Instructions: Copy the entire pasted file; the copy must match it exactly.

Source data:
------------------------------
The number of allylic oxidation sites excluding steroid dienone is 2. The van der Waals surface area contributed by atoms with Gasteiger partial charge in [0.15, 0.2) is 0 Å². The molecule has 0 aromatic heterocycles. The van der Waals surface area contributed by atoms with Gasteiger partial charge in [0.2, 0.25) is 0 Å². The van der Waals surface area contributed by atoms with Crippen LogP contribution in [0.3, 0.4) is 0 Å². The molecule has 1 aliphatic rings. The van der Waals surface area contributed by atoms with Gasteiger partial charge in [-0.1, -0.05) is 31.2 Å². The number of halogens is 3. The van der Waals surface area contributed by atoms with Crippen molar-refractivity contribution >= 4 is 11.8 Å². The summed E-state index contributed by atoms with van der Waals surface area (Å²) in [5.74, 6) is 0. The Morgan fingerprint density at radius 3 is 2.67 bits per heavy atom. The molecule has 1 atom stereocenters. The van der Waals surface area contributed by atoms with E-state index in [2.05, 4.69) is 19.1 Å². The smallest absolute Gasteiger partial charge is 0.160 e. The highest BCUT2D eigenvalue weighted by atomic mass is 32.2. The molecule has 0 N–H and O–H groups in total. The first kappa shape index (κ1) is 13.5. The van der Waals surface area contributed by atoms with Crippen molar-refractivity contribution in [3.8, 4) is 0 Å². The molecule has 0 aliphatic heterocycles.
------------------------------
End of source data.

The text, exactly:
The number of allylic oxidation sites excluding steroid dienone is 2. The van der Waals surface area contributed by atoms with Gasteiger partial charge in [0.15, 0.2) is 0 Å². The molecule has 0 aromatic heterocycles. The van der Waals surface area contributed by atoms with Gasteiger partial charge in [0.2, 0.25) is 0 Å². The van der Waals surface area contributed by atoms with Crippen LogP contribution in [0.3, 0.4) is 0 Å². The molecule has 1 aliphatic rings. The van der Waals surface area contributed by atoms with Gasteiger partial charge in [-0.1, -0.05) is 31.2 Å². The number of halogens is 3. The van der Waals surface area contributed by atoms with Crippen molar-refractivity contribution >= 4 is 11.8 Å². The summed E-state index contributed by atoms with van der Waals surface area (Å²) in [5.74, 6) is 0. The Morgan fingerprint density at radius 3 is 2.67 bits per heavy atom. The molecule has 1 atom stereocenters. The van der Waals surface area contributed by atoms with E-state index in [2.05, 4.69) is 19.1 Å². The smallest absolute Gasteiger partial charge is 0.160 e. The highest BCUT2D eigenvalue weighted by atomic mass is 32.2. The molecule has 0 N–H and O–H groups in total. The first kappa shape index (κ1) is 13.5. The van der Waals surface area contributed by atoms with Crippen molar-refractivity contribution in [3.8, 4) is 0 Å². The molecule has 0 aliphatic heterocycles.